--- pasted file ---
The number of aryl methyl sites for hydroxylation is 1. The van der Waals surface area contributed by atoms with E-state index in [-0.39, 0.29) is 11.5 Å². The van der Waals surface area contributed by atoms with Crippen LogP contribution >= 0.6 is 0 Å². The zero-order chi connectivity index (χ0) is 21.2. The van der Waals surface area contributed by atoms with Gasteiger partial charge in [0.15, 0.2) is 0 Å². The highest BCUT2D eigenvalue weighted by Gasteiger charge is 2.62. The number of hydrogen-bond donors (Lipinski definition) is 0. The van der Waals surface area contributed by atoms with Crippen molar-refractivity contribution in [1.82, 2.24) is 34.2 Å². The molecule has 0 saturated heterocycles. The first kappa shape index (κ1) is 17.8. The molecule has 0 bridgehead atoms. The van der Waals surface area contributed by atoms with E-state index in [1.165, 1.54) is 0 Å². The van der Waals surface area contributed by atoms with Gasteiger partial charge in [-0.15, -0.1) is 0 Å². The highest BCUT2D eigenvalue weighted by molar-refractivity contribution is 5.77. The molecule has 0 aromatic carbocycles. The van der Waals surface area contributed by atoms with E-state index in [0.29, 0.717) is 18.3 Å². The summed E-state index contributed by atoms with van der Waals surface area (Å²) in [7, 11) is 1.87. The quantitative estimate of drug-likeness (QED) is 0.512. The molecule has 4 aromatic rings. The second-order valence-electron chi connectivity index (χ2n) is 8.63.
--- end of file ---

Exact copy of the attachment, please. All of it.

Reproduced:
The number of aryl methyl sites for hydroxylation is 1. The van der Waals surface area contributed by atoms with E-state index in [-0.39, 0.29) is 11.5 Å². The van der Waals surface area contributed by atoms with Crippen LogP contribution >= 0.6 is 0 Å². The zero-order chi connectivity index (χ0) is 21.2. The van der Waals surface area contributed by atoms with Gasteiger partial charge in [0.15, 0.2) is 0 Å². The highest BCUT2D eigenvalue weighted by Gasteiger charge is 2.62. The number of hydrogen-bond donors (Lipinski definition) is 0. The van der Waals surface area contributed by atoms with Crippen molar-refractivity contribution in [1.82, 2.24) is 34.2 Å². The molecule has 0 saturated heterocycles. The first kappa shape index (κ1) is 17.8. The molecule has 0 bridgehead atoms. The van der Waals surface area contributed by atoms with E-state index in [1.165, 1.54) is 0 Å². The van der Waals surface area contributed by atoms with Gasteiger partial charge in [-0.15, -0.1) is 0 Å². The highest BCUT2D eigenvalue weighted by molar-refractivity contribution is 5.77. The molecule has 0 aromatic carbocycles. The van der Waals surface area contributed by atoms with E-state index in [0.29, 0.717) is 18.3 Å². The summed E-state index contributed by atoms with van der Waals surface area (Å²) in [7, 11) is 1.87. The quantitative estimate of drug-likeness (QED) is 0.512. The molecule has 4 aromatic rings. The second-order valence-electron chi connectivity index (χ2n) is 8.63.